Yes. The main advantage in using batteries in parallel is, the capability of the batteries to do the work a single cell would prove incapable of doing. Connecting in parallel ensures the workload is shared amongst the cells connected to each other and not overstressing any cell in the circuit. An example using a 14500 900mAh Trustfire battery (The *** fire series battery has a C rating of 1.5):

- This single cell is capable of doing (900mAh/1000)*(C or 1.5) or 1.45A worth of work;
The demand on the battery is 1.6A from an average 2.2 Ohm atomiser. As the battery can only produce 1.45A, the battery will be stressed when current is drawn from the load.

- On the other hand, should we connect 2 or more cells in parallel;
(1.45)*2 or 3 = 2.9 or 4.35A We now have sufficient power available to adequately meet the work load of 1.6A, without stressing any of the batteries in the circuit.

IF I STACK MY BATTERIES CAN I ACHIEVE SIMILAR RESULTS?
No. Because amperage draw is a relation between voltage/divided by resistance or I=V/R. As previously discussed, when we connect our batteries in series we effectively double our voltage while keeping the battery capacity (mAh or I) to do work the same. Once again our 14500 3.7V 900mAh battery:

This single cell is capable of doing 1.45A (900mAh/1000)*C worth of work;
- should we double the voltage (3.7*2) = 7.4V
- applying the formula I=V/R or (7.4/2.2) = 3.36A The workload is nearly 2.5 times greater than the carrying capacity of the "stack", resulting in a seriously overstressed and potential catastrophic condition, especially if unprotected batteries are used.

Is there a way to use this battery pack effectively? Yes, by increasing the resistance of the atomizer used in this application.
- If I=V/R then R=V/I or (7.4/1.45) = 5.13Ohm.

WHY DO WE NEED TO KEEP OUR BATTERIES IN PAIRS?
Because metaphorically speaking, teams that are used to working together perform better. That being said, in battery usage we are trying to keep the internal resistance of the batteries the same, or as close as we can get them to each other.

I HAVE HEARD A TERM "STRESSING A BATTERY". WHAT, IF ANY, EFFECT DOES STRESSING A BATTERY HAVE?
The short answer is rapid aging due the increase build up of cholesterol (or internal resistance), in this particular case caused by excessive work demands. These excessive work demands increase the creation of internal resistance (cholesterol) exponentially, leading to an increased plaque build up (the rock zone). 

IS STRESSING A BATTERY DANGEROUS?
Yes, emphatically so. 

KEEPING OUR BATTERIES IN PAIRS, WHY?
As seen in the previous discussion, internal resistance in batteries reduces the ability of current to flow. Should one battery contain greater internal resistance than the other in the pair, that battery when called upon to work, will exert itself at an X factor compared to its counterpart. This increase exertion (in trying to keep up with its counterpart) will lead to an increase in internal resistance. As time goes buy, the internal resistance grows exponentially until battery failure occurs.

Because electrical current flows in a closed system, the battery with the lesser internal resistance is trying to push a golf ball through a garden hose (so to speak). This in turn causes an increase in internal resistance of the "good" battery. As the internal resistance in the "good" battery increases, the battery containing the greater internal resistance is stressed even more, once again increasing its internal resistance due to work. Why? Think of it as trying to fight your way through a jungle using a machete when compared to a walk in the park. Which one is less demanding?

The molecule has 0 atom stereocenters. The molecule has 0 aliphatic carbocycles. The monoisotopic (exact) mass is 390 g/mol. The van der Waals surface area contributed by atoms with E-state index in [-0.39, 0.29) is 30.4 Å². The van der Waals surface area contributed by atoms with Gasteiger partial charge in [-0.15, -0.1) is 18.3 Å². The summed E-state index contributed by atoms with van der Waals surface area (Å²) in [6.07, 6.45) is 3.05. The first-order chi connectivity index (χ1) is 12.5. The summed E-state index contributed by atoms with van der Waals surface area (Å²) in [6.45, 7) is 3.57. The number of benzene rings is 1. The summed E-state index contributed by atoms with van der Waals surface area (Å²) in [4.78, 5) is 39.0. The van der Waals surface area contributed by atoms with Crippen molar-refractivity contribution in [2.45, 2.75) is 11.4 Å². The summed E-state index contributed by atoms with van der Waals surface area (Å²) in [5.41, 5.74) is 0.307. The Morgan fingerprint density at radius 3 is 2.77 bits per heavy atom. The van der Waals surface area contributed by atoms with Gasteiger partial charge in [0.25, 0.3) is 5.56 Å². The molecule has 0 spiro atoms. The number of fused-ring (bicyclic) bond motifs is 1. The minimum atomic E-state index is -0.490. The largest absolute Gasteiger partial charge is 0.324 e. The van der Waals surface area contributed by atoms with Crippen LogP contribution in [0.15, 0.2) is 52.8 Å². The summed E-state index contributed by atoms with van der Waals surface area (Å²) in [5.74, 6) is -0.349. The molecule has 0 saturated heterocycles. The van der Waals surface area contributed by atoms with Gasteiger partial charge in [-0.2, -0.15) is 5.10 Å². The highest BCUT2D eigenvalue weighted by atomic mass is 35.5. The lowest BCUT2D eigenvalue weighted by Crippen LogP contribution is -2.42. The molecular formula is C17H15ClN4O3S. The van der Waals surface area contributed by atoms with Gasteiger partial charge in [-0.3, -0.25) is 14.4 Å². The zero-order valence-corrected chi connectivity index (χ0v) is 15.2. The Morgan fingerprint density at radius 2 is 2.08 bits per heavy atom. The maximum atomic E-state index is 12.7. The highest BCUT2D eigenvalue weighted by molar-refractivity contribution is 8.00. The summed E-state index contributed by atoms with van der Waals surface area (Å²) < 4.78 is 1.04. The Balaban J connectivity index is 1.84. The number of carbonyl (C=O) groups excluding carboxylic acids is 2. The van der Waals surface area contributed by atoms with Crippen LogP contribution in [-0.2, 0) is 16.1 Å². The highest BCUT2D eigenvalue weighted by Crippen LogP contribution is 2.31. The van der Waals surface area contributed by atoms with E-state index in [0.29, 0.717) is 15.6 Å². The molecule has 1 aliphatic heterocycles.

HOW DO I ENSURE MY BATTERIES ARE KEPT IN PAIRS?
They are normally received from the manufacture that way. Once received mark the pair with a letter and a number e.g. A1 and A2.

IS THE NUMBER IMPORTANT AND IF SO WHY?
Yes it is. A natural phenomenon takes place in a stack that many cannot explain. The battery closest to the load will discharge quicker than its counterpart. Many theories have materialized over this, but for all practicality, we know it occurs and will leave it at that (in this discussion). You should alternate your batteries in subsequent uses. e.g. If A1 was used on top, A1 should be used on the bottom next time the set is used, and back on top for the following use, and so on, and so on... This will insure a greater distribution of the workload and a more natural and even build up of internal resistance, extending overall battery life. Think of it as rotating the tires on your vehicle, wearing them out evenly.

HOW MANY BATTERIES SHOULD I PURCHASE?
This question carries many possible answers based on specific demands the batteries will be subjected to, dependant on the vaping lifestyle of the end user, battery capacity, and whether the battery is to be used as a single cell or in series application.

Generally speaking 3-4 batteries should suffice in meeting daily demands in single cell applications, with this caveat. The 10440 battery does not have the carrying capacity (320-350 mAh) of other batteries. In this instance I would recommend acquiring at least 6 even 8 cells.

On the other hand if the batteries are intended for use in series, then one would need a minimum of 2 to 3 sets or 4-6 batteries to adequately meet vaping demands.